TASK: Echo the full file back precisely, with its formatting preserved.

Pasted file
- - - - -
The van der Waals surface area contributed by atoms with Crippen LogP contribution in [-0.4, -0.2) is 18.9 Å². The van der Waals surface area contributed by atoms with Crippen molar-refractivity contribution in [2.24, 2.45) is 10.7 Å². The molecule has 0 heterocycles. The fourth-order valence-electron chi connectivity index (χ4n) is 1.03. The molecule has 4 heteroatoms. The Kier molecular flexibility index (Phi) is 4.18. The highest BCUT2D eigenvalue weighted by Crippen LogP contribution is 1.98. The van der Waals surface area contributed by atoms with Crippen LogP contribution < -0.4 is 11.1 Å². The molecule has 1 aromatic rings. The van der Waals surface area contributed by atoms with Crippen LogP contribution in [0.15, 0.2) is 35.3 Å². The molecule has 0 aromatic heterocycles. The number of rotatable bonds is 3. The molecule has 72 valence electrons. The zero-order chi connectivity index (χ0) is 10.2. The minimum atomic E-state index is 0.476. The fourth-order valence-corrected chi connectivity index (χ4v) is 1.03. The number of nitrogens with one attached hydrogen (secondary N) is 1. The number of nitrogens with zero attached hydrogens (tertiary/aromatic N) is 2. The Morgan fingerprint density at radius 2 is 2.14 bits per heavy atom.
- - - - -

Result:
The van der Waals surface area contributed by atoms with Crippen LogP contribution in [-0.4, -0.2) is 18.9 Å². The van der Waals surface area contributed by atoms with Crippen molar-refractivity contribution in [2.24, 2.45) is 10.7 Å². The molecule has 0 heterocycles. The fourth-order valence-electron chi connectivity index (χ4n) is 1.03. The molecule has 4 heteroatoms. The Kier molecular flexibility index (Phi) is 4.18. The highest BCUT2D eigenvalue weighted by Crippen LogP contribution is 1.98. The van der Waals surface area contributed by atoms with Crippen LogP contribution < -0.4 is 11.1 Å². The molecule has 1 aromatic rings. The van der Waals surface area contributed by atoms with Crippen LogP contribution in [0.15, 0.2) is 35.3 Å². The molecule has 0 aromatic heterocycles. The number of rotatable bonds is 3. The molecule has 72 valence electrons. The zero-order chi connectivity index (χ0) is 10.2. The minimum atomic E-state index is 0.476. The fourth-order valence-corrected chi connectivity index (χ4v) is 1.03. The number of nitrogens with one attached hydrogen (secondary N) is 1. The number of nitrogens with zero attached hydrogens (tertiary/aromatic N) is 2. The Morgan fingerprint density at radius 2 is 2.14 bits per heavy atom.